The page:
• H02M5/44Conversion of ac power input into ac power output, e.g. for change of voltage, for change of frequency, for change of number of phases with intermediate conversion into dc by static converters using discharge tubes or semiconductor devices to convert the intermediate dc into ac
    • H02M5/453Conversion of ac power input into ac power output, e.g. for change of voltage, for change of frequency, for change of number of phases with intermediate conversion into dc by static converters using discharge tubes or semiconductor devices to convert the intermediate dc into ac using devices of a triode or transistor type requiring continuous application of a control signal
    • H02M5/458Conversion of ac power input into ac power output, e.g. for change of voltage, for change of frequency, for change of number of phases with intermediate conversion into dc by static converters using discharge tubes or semiconductor devices to convert the intermediate dc into ac using devices of a triode or transistor type requiring continuous application of a control signal using semiconductor devices only
    • H02M5/4585Conversion of ac power input into ac power output, e.g. for change of voltage, for change of frequency, for change of number of phases with intermediate conversion into dc by static converters using discharge tubes or semiconductor devices to convert the intermediate dc into ac using devices of a triode or transistor type requiring continuous application of a control signal using semiconductor devices only having a rectifier with controlled elements
    • HELECTRICITY
    • H02GENERATION; CONVERSION OR DISTRIBUTION OF ELECTRIC POWER
    • H02JCIRCUIT ARRANGEMENTS OR SYSTEMS FOR SUPPLYING OR DISTRIBUTING ELECTRIC POWER; SYSTEMS FOR STORING ELECTRIC ENERGY
    • H02J9/00Circuit arrangements for emergency or standby power supply, e.g. for emergency lighting
    • H02J9/04Circuit arrangements for emergency or standby power supply, e.g. for emergency lighting in which the distribution system is disconnected from the normal source and connected to a standby source
    • H02J9/06Circuit arrangements for emergency or standby power supply, e.g. for emergency lighting in which the distribution system is disconnected from the normal source and connected to a standby source with automatic change-over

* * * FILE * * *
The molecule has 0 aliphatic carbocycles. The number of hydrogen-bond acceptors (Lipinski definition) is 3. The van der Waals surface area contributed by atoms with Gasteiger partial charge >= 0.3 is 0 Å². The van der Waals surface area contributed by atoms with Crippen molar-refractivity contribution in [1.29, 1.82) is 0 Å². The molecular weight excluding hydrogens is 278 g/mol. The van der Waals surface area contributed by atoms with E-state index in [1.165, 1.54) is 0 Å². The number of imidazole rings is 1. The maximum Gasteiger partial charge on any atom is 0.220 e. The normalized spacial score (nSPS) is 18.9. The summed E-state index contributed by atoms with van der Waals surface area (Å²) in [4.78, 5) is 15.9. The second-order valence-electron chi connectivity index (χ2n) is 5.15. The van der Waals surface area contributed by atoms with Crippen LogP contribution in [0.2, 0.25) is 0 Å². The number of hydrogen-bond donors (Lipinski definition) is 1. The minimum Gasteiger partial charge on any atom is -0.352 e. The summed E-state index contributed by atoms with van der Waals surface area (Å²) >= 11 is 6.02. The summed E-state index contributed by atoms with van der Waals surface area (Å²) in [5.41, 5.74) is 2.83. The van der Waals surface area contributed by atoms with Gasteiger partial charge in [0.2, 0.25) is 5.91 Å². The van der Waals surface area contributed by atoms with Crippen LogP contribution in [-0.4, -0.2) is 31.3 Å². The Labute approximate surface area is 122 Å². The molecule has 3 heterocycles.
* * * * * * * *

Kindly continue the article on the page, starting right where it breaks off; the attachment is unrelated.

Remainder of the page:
• H02J9/062Circuit arrangements for emergency or standby power supply, e.g. for emergency lighting in which the distribution system is disconnected from the normal source and connected to a standby source with automatic change-over involving non rotating DC/AC converters
    • H02J2009/063Common neutral, e.g. ac input neutral line connected to ac output neutral line and dc middle point
    • YGENERAL TAGGING OF NEW TECHNOLOGICAL DEVELOPMENTS; GENERAL TAGGING OF CROSS-SECTIONAL TECHNOLOGIES SPANNING OVER SEVERAL SECTIONS OF THE IPC; TECHNICAL SUBJECTS COVERED BY FORMER USPC CROSS-REFERENCE ART COLLECTIONS [XRACs] AND DIGESTS
    • Y10TECHNICAL SUBJECTS COVERED BY FORMER USPC
    • Y10TTECHNICAL SUBJECTS COVERED BY FORMER US CLASSIFICATION
    • Y10T307/00Electrical transmission or interconnection systems
    • Y10T307/50Plural supply circuits or sources
    • Y10T307/615Substitute or emergency source
    • Y10T307/625Storage battery or accumulator
    • YGENERAL TAGGING OF NEW TECHNOLOGICAL DEVELOPMENTS; GENERAL TAGGING OF CROSS-SECTIONAL TECHNOLOGIES SPANNING OVER SEVERAL SECTIONS OF THE IPC; TECHNICAL SUBJECTS COVERED BY FORMER USPC CROSS-REFERENCE ART COLLECTIONS [XRACs] AND DIGESTS
    • Y10TECHNICAL SUBJECTS COVERED BY FORMER USPC
    • Y10TTECHNICAL SUBJECTS COVERED BY FORMER US CLASSIFICATION
    • Y10T307/00Electrical transmission or interconnection systems
    • Y10T307/50Plural supply circuits or sources
    • Y10T307/615Substitute or emergency source
    • Y10T307/636Dynamoelectric

Abstract